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Through the Dark Woods – A young woman’s journey out of depression

Monarch Books
RRP $19.95

In Through the Dark Woods, Jo Swinney shares her experiences as a sufferer of depression and offers insights from a Christian perspective.

Her intention is to help fellow sufferers and the people who care for them. She considers the causes of depression, the symptoms, its effects on relationships, work and faith, and the sensitive issue of suicide. She also describes strategies and tips that have helped her cope.

She highlights the stigma still attached to depression and is honest about the difficulties associated with attending church, owing to the mistaken (but sadly widespread) notion that Christians shouldn’t get depressed and the unspoken pressure to be ‘joyful’.

She addresses the place of counseling and medication in treatment, from the standpoint of someone who was vehemently opposed to both.

Swinney also offers advice for people close to those with depression, including what not to do. (I especially appreciated her point that people who tell the depressed to ‘look on the bright side’ are in fact exhibiting their inability/unwillingness to cope with the situation.) She is frank about just how difficult it is to care for a depressed person, stressing that those who do need support themselves.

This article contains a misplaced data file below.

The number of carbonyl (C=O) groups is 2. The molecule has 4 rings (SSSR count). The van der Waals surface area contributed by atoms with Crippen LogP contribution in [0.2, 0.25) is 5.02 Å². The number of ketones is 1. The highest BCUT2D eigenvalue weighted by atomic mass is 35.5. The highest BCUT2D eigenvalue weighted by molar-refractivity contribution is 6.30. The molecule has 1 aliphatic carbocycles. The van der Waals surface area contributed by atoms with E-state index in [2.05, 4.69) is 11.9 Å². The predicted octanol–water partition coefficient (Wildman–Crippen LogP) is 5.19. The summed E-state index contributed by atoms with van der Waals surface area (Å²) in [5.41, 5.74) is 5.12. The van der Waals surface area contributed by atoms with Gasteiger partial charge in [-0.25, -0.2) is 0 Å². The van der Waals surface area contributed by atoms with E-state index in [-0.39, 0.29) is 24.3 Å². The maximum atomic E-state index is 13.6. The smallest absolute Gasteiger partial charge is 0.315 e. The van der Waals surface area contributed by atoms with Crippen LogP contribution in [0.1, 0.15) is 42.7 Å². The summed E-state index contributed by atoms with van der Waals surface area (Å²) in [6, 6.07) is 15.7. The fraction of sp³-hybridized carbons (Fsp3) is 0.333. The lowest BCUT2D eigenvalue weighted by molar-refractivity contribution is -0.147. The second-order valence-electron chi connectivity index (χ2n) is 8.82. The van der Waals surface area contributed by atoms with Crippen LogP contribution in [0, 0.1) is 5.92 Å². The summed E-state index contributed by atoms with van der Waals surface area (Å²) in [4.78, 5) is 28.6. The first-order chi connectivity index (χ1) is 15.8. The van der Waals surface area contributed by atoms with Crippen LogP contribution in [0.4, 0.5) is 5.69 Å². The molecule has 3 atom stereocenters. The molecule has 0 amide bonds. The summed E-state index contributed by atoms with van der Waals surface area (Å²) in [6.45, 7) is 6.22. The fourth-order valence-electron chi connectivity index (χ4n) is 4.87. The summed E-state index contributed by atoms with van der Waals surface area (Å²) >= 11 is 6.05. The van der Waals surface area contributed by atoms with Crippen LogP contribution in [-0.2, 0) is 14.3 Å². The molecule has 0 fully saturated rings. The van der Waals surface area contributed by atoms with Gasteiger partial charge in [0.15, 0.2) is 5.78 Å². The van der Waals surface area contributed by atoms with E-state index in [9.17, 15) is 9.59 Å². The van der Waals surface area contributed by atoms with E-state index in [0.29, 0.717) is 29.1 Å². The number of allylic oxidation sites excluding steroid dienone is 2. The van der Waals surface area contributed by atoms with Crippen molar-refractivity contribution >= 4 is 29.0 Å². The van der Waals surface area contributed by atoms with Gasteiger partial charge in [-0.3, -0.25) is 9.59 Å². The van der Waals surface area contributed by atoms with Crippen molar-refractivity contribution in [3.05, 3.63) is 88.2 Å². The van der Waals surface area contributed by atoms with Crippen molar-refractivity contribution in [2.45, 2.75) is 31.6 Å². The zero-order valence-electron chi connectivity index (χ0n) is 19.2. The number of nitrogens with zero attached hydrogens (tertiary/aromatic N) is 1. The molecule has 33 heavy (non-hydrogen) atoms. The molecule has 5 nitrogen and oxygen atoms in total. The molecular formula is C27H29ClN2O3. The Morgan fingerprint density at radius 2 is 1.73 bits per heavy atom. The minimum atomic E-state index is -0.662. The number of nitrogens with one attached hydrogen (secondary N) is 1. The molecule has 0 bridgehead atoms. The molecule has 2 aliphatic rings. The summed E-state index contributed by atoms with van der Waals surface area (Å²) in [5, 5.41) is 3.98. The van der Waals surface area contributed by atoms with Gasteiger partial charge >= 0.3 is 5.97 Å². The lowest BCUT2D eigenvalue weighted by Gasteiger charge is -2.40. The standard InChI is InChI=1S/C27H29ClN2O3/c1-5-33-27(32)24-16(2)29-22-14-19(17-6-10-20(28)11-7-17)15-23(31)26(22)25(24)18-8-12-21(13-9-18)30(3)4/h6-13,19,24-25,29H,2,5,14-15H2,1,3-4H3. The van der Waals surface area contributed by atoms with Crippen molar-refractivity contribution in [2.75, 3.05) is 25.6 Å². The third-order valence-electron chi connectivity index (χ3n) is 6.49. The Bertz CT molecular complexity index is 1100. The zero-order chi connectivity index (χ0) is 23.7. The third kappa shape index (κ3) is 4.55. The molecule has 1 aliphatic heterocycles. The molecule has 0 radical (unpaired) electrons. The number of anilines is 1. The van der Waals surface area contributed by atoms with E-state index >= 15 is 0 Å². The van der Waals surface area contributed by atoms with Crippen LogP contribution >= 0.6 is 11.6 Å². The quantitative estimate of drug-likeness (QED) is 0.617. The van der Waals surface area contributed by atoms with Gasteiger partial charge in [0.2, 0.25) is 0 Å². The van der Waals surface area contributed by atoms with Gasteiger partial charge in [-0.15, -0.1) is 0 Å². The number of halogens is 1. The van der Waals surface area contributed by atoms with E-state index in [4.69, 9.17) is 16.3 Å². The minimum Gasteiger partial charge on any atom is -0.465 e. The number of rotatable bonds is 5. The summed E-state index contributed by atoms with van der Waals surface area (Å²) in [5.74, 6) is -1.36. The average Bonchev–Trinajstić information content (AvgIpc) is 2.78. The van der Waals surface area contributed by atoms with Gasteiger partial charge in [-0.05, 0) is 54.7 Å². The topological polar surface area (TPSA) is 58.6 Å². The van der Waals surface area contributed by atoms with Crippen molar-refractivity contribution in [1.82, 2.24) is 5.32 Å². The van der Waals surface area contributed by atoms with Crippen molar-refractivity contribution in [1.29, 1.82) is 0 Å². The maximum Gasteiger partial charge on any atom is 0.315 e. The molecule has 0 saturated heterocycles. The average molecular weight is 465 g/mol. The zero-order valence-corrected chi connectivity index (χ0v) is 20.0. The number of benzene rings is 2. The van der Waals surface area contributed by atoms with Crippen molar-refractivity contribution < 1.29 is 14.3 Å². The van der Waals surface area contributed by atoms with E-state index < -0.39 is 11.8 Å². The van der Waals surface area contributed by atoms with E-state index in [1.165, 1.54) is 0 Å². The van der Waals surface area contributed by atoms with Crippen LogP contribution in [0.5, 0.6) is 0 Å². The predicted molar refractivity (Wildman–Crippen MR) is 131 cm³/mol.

Swinney’s style is colourful, humorous and thoughtful, if somewhat naïve.

She is generally sensitive in handling her topic, however she mentions depression ‘resulting directly from sin’, and includes a quote which calls suicide ‘sinful’.

While she clearly doesn’t want to duck the theological implications of depression (whatever they may be), I question the wisdom of including this in a book intended for those currently depressed.

Such comments pile guilt onto the hopelessness already felt.

Overall, though, this book is an encouraging and honest exploration of a prevalent and debilitating illness, a valuable starting point for sufferers and their loved ones alike.

This UK published book lists UK support services. Support in Australia can be found at www.beyondblue.org.au, www.blackdoginstitute.org.au and http://www.reachout.com.au (particularly for young people).

Reviewed by Renee England